**Bar Charts** show data on a graph. The graph will have axes and labels. the horizontal axis will show the items, while the vertical axis will show the frequency. The bars are normally displayed vertically, but may be displayed horizontally (in which case the axes are switched).

A gap between the bars indicates that the data is **discrete**. Bars touching each other show that the data is **continuous**.

More than one set of data can be placed on a graph. The data is placed side-by-side in pairs (**Dual Bar Charts**, or **Comparative Bar Charts**). Add a key to the graph to identify the different bars.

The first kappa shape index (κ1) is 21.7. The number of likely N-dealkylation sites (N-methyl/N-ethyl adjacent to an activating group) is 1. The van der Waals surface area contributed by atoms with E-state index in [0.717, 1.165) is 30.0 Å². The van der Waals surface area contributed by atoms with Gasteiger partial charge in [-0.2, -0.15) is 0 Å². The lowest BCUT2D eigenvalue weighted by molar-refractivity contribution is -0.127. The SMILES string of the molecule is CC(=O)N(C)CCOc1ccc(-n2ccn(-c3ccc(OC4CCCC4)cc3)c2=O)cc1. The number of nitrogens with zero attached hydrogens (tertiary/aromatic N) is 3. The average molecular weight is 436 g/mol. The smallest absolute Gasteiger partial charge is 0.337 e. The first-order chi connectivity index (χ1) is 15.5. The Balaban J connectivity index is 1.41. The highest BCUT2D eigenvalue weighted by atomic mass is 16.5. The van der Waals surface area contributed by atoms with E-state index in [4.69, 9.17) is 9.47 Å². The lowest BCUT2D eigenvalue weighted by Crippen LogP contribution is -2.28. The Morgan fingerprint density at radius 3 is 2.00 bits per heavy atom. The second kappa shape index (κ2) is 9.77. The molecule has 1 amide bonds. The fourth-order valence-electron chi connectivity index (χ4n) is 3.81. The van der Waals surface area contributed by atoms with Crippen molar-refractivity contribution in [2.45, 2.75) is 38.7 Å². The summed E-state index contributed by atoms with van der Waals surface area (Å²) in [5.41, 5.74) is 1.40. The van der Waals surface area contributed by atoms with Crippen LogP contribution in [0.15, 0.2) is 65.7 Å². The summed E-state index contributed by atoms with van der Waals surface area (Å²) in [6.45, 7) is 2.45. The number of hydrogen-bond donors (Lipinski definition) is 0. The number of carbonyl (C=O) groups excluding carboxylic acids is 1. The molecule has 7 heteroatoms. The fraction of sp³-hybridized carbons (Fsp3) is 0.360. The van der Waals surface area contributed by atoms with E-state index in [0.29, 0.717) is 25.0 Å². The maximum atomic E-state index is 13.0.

A **Stacked Bar Chart** will display bars on top of one another. The stacked bars must be related to one another.

The data below shows the average temperature for Newcastle between January and June. Draw a Bar Chart with this data.

Jan | Feb | Mar | Apr | May | Jun |

3ºC | 4ºC | 6ºC | 7ºC | 9ºC | 12ºC |

Points to note on the graph:

The data is discrete; there is a gap between each bar;

The horizontal scale shows months, and is labelled;

The vertical scale shows the temperature, and is labelled

Answer:

The bar chart below shows the average daily temperatures for Bristol and Dubai. In which month is the greatest temperature difference between the two cities?

Using the scales, work out the temperature for each city for each month, and subtract for the difference:

eg Jan: 19 - 6 = 13º, Feb: 20 - 5 = 15º, etc

Answer: May

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